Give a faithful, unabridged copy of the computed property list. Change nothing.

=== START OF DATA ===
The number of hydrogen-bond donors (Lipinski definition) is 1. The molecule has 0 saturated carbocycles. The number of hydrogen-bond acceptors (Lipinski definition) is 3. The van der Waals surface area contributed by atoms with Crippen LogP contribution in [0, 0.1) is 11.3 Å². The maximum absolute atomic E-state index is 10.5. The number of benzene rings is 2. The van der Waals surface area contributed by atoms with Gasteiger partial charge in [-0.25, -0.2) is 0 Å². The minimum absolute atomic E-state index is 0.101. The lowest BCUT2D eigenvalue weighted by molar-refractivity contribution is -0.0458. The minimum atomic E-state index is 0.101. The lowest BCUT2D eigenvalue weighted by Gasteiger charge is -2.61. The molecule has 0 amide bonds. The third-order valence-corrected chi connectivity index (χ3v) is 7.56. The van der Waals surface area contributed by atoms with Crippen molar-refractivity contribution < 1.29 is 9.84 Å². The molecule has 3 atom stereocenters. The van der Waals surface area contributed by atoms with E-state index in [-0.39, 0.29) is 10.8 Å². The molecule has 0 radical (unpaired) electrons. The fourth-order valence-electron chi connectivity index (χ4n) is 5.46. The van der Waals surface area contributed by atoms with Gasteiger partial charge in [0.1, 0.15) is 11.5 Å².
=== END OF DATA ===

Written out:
The number of hydrogen-bond donors (Lipinski definition) is 1. The molecule has 0 saturated carbocycles. The number of hydrogen-bond acceptors (Lipinski definition) is 3. The van der Waals surface area contributed by atoms with Crippen LogP contribution in [0, 0.1) is 11.3 Å². The maximum absolute atomic E-state index is 10.5. The number of benzene rings is 2. The van der Waals surface area contributed by atoms with Gasteiger partial charge in [-0.25, -0.2) is 0 Å². The minimum absolute atomic E-state index is 0.101. The lowest BCUT2D eigenvalue weighted by molar-refractivity contribution is -0.0458. The minimum atomic E-state index is 0.101. The lowest BCUT2D eigenvalue weighted by Gasteiger charge is -2.61. The molecule has 0 amide bonds. The third-order valence-corrected chi connectivity index (χ3v) is 7.56. The van der Waals surface area contributed by atoms with Crippen molar-refractivity contribution < 1.29 is 9.84 Å². The molecule has 3 atom stereocenters. The van der Waals surface area contributed by atoms with E-state index in [-0.39, 0.29) is 10.8 Å². The molecule has 0 radical (unpaired) electrons. The fourth-order valence-electron chi connectivity index (χ4n) is 5.46. The van der Waals surface area contributed by atoms with Gasteiger partial charge in [0.1, 0.15) is 11.5 Å².